Christians must learn to distinguish the general “you” from the specific “you” and set aside the incessant ego that takes everything personally. Most critiques of Christians as a whole are rarely speaking in the specific, but rather about the belief and faith system that tie all Christians to each other, and to the oppression that we benefit from because of colonialism, genocide and globalization.

It’s clear that when people say some version of “not all Christians,” they are almost always the people who most need to hear the critique that is being offered.

We must also learn to take responsibility, even if the critique isn’t lobbed at any specific thing we ourselves might have done. Whether or not you’ve done something yourself to be ashamed of, if we identify as a Christian, we belong to a collective group responsible for discrimination, colonization and genocide and it’s time all of us under the umbrella of Christianity do what we can to change our public perception.

It’s clear that when people say some version of “not all Christians,” they are almost always the people who most need to hear the critique that is being offered. It does nothing to claim, through words, “not all Christians” if we don’t show how we are different in our actions. To be sure, there are faith communities out there who seek to do the right thing, to distance themselves from problematic Christianity, and do so with integrity to their words, not just integrity to who they perceive themselves to be.

There are many Christians who are seeking to empower the marginalized in their communities, provide support and resources for LGBTQ people, change their liturgies and theologies, attend rallies and encourage political awareness, inclusion and action. These people have no need to be defensive; they do the work, accept critiques and work in-house to change not simply the perception of Christians, but our impact and legacy.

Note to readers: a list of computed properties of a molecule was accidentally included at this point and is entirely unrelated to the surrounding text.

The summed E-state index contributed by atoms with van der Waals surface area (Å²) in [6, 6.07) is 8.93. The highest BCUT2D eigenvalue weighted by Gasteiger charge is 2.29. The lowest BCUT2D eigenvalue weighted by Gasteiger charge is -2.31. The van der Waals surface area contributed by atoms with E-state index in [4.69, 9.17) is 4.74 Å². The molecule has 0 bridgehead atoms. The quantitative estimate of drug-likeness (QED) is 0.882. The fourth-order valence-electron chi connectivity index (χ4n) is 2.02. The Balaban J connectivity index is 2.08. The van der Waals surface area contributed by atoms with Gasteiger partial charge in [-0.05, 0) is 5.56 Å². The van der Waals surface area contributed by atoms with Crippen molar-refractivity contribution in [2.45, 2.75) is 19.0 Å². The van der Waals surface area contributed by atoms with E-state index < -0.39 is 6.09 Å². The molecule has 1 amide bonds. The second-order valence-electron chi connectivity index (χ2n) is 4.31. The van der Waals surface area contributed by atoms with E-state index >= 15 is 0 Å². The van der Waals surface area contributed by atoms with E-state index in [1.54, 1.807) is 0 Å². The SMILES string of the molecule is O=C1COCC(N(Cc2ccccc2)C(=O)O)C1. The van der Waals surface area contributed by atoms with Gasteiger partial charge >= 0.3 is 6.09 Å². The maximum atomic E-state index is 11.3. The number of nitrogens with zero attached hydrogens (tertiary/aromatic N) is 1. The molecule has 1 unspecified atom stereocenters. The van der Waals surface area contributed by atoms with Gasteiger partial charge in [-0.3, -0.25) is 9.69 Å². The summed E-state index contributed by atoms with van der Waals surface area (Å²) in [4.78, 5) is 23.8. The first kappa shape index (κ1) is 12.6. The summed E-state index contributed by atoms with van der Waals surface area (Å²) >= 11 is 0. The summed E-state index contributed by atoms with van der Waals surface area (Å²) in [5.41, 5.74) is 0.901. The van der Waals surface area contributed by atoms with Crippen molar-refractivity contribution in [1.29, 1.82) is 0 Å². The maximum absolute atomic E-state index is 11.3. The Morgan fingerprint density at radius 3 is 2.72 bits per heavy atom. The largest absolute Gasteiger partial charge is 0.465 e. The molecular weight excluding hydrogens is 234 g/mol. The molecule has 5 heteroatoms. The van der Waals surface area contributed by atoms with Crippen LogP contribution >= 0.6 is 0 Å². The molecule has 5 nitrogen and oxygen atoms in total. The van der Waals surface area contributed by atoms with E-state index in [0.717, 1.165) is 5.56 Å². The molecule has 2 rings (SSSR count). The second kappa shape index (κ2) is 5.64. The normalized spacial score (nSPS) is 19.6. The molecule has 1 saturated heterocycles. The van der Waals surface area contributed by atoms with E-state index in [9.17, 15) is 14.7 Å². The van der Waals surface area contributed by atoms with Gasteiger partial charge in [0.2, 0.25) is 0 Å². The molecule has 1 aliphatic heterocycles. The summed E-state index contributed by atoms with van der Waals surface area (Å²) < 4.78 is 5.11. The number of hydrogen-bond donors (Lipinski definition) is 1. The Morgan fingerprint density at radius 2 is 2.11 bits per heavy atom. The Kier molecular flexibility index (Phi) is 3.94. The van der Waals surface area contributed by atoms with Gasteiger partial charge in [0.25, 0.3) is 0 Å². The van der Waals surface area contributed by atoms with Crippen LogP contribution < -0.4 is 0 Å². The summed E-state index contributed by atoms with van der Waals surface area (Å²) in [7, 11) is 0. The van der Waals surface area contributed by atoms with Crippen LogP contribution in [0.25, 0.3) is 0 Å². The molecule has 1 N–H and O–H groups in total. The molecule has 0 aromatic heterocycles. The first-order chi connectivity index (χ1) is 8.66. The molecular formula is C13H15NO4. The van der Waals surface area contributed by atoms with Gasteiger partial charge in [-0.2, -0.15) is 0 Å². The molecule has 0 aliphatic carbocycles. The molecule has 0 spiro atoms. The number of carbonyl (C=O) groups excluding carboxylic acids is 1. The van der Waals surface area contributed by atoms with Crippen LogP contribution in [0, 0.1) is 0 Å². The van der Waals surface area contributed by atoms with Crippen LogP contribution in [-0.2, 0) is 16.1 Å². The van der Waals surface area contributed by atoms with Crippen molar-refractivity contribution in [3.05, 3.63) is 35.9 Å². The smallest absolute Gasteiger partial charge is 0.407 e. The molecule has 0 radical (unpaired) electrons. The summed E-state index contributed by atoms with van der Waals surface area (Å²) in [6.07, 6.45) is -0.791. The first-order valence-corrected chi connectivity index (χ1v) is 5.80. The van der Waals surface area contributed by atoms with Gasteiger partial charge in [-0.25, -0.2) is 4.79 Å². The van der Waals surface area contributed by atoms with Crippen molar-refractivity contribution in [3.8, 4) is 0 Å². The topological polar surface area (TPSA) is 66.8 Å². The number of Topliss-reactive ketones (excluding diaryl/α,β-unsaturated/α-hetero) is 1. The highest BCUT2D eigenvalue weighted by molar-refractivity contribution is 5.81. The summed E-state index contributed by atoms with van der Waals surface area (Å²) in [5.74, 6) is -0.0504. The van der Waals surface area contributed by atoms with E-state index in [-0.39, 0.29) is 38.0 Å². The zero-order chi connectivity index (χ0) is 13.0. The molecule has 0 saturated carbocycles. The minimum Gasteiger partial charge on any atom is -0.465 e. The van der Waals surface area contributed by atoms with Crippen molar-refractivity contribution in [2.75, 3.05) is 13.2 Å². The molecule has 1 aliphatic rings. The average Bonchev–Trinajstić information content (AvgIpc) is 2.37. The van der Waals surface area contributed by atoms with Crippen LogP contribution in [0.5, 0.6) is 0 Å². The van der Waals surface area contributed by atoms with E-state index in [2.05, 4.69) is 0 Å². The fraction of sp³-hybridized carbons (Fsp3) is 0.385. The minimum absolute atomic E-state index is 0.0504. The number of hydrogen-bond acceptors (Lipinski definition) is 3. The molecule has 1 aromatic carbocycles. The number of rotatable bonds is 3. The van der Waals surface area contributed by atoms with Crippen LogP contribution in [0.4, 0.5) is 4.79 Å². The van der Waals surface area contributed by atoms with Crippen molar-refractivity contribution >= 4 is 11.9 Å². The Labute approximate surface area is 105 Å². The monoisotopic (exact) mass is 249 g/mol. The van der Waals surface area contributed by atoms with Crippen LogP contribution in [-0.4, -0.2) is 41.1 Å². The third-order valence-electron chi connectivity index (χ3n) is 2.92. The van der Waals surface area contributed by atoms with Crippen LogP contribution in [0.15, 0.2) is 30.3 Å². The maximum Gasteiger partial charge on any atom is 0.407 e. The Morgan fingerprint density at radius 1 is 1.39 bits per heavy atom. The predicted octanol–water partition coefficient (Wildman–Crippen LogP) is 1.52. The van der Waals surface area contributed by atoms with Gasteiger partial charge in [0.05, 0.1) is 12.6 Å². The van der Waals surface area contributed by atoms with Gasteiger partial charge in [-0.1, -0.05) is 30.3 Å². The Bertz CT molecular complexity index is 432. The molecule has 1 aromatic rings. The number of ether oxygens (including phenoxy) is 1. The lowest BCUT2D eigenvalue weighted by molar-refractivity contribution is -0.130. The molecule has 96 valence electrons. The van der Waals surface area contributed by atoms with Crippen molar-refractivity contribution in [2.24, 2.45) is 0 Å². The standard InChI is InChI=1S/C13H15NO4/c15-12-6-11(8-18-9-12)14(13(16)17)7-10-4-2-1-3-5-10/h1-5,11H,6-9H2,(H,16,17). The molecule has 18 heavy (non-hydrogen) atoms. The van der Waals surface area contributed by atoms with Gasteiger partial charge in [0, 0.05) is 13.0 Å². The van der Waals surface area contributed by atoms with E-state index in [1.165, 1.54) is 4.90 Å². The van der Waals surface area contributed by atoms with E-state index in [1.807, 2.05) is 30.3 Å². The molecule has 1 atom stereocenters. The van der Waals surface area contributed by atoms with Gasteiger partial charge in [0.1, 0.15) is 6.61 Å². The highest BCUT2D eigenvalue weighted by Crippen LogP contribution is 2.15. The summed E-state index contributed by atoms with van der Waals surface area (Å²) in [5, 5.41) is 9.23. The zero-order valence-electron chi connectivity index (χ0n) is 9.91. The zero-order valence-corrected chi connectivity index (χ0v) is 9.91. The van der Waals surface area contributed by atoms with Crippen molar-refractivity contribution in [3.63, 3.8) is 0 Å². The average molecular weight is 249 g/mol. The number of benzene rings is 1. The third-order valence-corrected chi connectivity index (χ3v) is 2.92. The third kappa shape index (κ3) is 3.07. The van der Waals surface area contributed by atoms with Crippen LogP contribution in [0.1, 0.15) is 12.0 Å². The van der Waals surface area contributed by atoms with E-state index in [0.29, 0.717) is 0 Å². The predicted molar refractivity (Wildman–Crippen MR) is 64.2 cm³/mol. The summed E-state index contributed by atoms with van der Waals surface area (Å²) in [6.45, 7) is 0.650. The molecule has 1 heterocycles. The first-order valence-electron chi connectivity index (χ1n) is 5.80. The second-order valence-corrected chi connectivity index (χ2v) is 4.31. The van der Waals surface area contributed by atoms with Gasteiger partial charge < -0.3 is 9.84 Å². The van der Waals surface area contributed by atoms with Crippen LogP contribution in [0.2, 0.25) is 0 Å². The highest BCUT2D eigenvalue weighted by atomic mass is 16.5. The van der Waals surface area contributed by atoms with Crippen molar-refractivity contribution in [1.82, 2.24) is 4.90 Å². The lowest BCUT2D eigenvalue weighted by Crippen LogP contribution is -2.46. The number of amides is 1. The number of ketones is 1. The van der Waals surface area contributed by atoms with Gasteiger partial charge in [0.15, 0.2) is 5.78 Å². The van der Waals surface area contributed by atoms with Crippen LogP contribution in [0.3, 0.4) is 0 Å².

I don’t read articles critiquing Christianity or evangelism and get defensive because, in my view, they don’t pertain to me. Rather, if something strikes a chord, makes me feel offended or if I am tempted to wiggle my way out of responsibility, I see it as an opportunity to look more deeply at myself and to note why I am inadvertently problematic instead of focusing on the ways that I feel personally victimized about something that someone didn’t personally write to or about me. At the end of the day, when has defensiveness and sinking into individualism ever benefitted anything other than your own ego or sense of self?

Christians must learn a posture of listening, and instead of trying to crawl out of critiques, to ask better questions that help them to own identity and, as a result, hopefully gain renewal. There is no need to be defensive and decenter a conversation on perceived individual Christian exceptionalism when it simply serves to make the conversation about that Christian’s feelings rather than a critique being made on behalf of the marginalized.

 Brandi Miller is a campus minister and justice program director from the Pacific Northwest.